Testing times in East Africa, economic elation in West Africa and everything in between.
East Africa is a large and diverse region but its countries share common challenges, from Islamic radicalisation to economic inequality. With regional integration offering both opportunities and tests, here are the issues that will be at the region’s core in 2015.
Somalia hosts the region’s most notorious terrorist group, al-Shabaab, but neighbouring countries are also vulnerable. Domestic terrorist cells with links to al-Shabaab are being tracked in Kenya, Tanzania and Uganda. However, the Somali-based core group remains capable of repeating the bombings and assaults it has carried out in Kampala, Nairobi and Mogadishu in recent years.
A review of Kenya’s economy earlier this year made it 25 per cent bigger overnight but mathematical wizardry doesn’t make anyone richer. Growth rates in the region are between 4.5 and 7 per cent but it is wealth distribution that counts. Economies are growing but so is the gap between the have-everythings and the have-nothings. Meeting the challenge of maintaining growth while shrinking the inequality gap will be essential to stability.
The dream of a federation of East African states is edging closer to reality. The benefits of free movement, free trade, a large and growing population of potential consumers and a collective wealth of natural resources – including newly discovered oil fields – mean the potential is huge. But there are counter-currents, too. National leaders show little willingness to cede real power or jealously held sovereignty even if it is for the greater good, while entrenched networks of patronage and corruption would lose out in the drive towards openness.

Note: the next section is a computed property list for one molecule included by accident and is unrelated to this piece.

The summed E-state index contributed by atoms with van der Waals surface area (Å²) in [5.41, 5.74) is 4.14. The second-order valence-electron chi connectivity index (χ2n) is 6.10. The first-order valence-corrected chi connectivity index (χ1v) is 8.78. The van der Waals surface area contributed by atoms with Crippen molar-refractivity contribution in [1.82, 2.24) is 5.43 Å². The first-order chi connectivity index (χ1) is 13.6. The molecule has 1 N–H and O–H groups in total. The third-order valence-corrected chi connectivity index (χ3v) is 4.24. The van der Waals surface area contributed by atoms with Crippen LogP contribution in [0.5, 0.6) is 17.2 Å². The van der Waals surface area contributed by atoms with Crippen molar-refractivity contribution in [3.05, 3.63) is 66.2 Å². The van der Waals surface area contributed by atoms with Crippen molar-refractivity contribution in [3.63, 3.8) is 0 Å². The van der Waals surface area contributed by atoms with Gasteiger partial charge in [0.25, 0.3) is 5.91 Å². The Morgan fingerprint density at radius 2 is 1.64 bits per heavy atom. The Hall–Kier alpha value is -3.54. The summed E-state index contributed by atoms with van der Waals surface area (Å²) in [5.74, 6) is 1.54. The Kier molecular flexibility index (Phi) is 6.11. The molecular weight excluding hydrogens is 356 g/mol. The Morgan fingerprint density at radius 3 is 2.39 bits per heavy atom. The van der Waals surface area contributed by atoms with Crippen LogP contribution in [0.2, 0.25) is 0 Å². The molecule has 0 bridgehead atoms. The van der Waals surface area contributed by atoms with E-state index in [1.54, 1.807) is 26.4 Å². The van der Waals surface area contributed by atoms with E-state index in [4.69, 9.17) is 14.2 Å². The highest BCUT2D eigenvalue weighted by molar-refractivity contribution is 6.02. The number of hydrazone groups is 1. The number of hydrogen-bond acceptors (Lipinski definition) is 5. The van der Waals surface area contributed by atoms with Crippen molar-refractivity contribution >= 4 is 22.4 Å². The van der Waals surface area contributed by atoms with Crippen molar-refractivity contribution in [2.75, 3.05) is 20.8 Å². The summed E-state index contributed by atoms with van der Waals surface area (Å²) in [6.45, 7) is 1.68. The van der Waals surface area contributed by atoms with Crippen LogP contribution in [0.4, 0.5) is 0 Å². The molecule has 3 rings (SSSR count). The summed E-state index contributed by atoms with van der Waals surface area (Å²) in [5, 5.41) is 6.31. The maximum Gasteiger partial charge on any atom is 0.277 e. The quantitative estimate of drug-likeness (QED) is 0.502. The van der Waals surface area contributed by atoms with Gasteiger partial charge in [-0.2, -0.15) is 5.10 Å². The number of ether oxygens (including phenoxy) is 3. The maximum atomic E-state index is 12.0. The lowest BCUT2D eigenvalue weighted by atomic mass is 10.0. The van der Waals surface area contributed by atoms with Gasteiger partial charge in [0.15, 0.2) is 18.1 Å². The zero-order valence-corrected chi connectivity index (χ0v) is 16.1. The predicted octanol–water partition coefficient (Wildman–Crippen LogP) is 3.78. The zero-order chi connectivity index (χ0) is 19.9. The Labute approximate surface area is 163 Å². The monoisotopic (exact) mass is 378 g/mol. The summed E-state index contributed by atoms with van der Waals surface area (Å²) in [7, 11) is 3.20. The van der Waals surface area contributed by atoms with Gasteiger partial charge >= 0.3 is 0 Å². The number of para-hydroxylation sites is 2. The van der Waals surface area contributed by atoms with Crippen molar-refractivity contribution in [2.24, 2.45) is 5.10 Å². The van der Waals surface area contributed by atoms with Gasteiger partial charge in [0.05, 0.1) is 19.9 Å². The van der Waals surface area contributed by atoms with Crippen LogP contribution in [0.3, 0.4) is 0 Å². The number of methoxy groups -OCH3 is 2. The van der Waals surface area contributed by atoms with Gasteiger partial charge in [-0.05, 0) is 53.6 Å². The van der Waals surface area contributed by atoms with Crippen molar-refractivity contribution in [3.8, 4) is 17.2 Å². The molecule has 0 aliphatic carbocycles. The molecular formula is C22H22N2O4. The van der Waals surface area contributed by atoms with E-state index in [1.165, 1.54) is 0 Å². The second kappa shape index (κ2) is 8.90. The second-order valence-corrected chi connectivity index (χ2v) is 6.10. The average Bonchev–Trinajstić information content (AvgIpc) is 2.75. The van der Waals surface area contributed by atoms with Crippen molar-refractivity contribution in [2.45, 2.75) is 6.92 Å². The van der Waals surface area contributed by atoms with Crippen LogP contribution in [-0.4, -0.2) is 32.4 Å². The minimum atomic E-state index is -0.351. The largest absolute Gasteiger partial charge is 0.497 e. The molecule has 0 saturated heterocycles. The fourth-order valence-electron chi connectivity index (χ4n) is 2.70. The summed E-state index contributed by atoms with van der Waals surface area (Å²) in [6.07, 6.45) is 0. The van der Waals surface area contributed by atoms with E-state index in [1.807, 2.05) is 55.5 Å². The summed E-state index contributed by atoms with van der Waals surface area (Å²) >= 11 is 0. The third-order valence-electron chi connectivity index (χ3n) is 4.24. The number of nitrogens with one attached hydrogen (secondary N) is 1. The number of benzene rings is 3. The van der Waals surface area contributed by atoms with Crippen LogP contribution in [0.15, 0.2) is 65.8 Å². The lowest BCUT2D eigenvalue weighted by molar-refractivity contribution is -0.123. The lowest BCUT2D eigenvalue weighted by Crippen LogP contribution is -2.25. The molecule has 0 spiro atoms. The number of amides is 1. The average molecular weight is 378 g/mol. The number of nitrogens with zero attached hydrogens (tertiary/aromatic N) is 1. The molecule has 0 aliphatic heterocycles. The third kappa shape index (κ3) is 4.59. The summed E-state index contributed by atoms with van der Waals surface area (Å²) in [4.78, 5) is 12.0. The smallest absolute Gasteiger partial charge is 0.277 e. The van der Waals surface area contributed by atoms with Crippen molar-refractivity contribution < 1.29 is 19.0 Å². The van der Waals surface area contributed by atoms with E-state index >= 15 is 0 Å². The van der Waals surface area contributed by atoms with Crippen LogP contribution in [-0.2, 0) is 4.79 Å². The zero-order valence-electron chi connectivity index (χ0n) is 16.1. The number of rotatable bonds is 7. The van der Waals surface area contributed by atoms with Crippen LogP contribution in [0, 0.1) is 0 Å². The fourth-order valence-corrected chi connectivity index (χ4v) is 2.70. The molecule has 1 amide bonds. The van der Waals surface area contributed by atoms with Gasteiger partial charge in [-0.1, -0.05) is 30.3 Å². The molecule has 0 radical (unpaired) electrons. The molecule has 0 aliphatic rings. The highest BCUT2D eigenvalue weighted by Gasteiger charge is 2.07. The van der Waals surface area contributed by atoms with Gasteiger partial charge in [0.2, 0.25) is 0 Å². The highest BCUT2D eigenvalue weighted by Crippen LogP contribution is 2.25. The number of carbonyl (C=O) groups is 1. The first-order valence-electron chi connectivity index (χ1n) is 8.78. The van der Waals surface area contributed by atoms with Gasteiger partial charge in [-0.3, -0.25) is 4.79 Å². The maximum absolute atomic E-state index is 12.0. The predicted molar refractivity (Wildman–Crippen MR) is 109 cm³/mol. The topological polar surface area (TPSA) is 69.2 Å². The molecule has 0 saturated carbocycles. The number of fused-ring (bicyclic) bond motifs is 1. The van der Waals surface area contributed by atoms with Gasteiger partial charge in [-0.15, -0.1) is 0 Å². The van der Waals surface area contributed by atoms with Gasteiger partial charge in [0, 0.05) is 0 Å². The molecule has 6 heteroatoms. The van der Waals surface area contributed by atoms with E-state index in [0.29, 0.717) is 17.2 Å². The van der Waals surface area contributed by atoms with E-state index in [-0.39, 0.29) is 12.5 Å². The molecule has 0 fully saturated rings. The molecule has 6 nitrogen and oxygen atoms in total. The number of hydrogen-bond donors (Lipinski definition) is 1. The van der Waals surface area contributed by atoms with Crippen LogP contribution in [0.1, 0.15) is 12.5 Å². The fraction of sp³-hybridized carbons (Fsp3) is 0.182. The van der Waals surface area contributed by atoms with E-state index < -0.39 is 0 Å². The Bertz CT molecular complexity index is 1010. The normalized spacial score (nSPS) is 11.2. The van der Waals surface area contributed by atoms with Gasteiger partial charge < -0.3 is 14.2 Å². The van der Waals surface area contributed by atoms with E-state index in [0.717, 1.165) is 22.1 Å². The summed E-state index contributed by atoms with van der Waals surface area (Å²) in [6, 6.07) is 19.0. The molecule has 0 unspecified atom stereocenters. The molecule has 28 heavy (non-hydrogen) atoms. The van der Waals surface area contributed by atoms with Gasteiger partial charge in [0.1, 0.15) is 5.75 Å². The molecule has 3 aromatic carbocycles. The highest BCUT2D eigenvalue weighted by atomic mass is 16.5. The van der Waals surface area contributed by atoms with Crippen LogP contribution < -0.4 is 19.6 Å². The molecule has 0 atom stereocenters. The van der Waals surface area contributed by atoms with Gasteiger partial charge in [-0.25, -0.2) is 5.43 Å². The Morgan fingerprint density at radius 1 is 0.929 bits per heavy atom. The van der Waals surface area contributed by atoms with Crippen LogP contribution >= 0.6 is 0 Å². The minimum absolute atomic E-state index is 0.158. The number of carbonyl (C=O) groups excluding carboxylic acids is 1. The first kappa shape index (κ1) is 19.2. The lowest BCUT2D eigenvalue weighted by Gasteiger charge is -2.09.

Being a Libyan prime minister has become a dangerous business: since the 2011 revolution, kidnappings, assassination attempts and threats to one’s family have all become part of the job and six different men have come and gone. So far Abdullah al-Thinni has decided to stay on despite coming under fire and the kidnap of his son, who was held for four months.
Al-Thinni’s cabinet and the Libyan parliament may be officially recognised by the US, EU member states and Egypt but it has lost control of most of the country – including its three biggest cities – and is now holed up in Tobruk in the East. The challenge for Al-Thinni will be to reassert control over government institutions in order to bring back some economic and political stability to a country that has descended into a state of quasi civil war.
While there has been little political change in Jordan in recent years, the tumult on its doorstep has had an impact, particularly on the capital. Jordan has historically been a haven for refugees fleeing conflicts in neighbouring countries with tens of thousands ending up in Amman. Despite facing numerous problems, the city’s growing start-up scene and a Columbia University-led ideas laboratory is focusing on turning it into a regional hub of urban thinking.